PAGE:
In 1629, the ship Batavia was wrecked on the edge of a coral archipelago, some fifty miles from the western coast of the Australian continent. Most of the people on board - nearly three hundred men, women and children - escaped from drowning only to become victims of a visionary psychopath who organised a methodical massacre of the hapless community. With a mad self-appointed ruler, rape, slaughter, heroism and rescue by the ship's captain, the tragedy of the Batavia struck the European imagination even more than that of the Titanic did in the twentieth century. Much interest in this bizarre and sinister episode was revived forty years ago by the discovery of the wreck. Acclaimed sinologist and author Simon Leys travelled to the site of the disaster and learnt that the natural environment of the islands could have afforded the survivors fairly decent living conditions; the massacre therefore appears aberrant.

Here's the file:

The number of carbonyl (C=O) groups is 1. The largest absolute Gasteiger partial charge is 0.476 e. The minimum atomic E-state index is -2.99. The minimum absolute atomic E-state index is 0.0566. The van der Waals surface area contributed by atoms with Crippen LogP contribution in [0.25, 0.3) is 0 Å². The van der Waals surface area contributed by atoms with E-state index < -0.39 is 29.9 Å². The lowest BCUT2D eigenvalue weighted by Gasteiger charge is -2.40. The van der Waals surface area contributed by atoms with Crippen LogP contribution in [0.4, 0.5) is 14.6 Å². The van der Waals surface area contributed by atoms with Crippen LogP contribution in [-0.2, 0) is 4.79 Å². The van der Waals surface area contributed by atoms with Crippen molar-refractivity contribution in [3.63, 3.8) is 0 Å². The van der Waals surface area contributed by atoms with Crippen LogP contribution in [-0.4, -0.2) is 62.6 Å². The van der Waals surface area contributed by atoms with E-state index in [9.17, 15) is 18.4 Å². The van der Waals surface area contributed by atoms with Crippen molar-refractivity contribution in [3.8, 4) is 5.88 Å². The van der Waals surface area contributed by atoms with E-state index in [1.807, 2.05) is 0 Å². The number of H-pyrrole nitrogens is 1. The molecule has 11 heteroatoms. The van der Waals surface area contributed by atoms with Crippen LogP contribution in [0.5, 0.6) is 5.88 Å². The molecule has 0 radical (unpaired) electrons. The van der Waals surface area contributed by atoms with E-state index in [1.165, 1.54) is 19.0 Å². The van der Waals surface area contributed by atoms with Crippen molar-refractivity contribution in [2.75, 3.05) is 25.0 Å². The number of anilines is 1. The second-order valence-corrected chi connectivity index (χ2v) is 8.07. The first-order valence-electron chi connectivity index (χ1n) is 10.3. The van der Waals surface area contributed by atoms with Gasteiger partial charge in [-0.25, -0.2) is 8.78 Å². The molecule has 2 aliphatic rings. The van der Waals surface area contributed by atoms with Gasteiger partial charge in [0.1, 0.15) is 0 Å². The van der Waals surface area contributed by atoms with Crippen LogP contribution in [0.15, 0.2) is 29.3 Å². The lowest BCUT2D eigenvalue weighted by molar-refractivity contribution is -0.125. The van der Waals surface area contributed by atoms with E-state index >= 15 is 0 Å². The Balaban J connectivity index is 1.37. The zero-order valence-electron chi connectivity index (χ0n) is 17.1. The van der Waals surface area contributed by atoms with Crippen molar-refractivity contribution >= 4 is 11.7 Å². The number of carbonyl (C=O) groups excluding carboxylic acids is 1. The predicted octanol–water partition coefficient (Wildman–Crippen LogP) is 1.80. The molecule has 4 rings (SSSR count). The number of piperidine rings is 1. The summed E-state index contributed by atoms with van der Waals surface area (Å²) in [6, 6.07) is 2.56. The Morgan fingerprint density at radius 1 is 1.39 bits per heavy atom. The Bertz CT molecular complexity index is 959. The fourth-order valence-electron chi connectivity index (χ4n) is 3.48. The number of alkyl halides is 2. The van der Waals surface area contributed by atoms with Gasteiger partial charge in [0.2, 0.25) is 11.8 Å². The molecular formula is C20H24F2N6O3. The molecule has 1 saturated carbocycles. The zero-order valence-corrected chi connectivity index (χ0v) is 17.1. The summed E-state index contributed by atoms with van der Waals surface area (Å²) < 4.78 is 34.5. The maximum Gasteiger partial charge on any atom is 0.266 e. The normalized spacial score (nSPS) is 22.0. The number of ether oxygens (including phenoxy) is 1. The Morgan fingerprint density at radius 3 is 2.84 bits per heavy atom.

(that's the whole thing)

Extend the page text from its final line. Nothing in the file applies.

Wreck of the Batavia, The: a True Story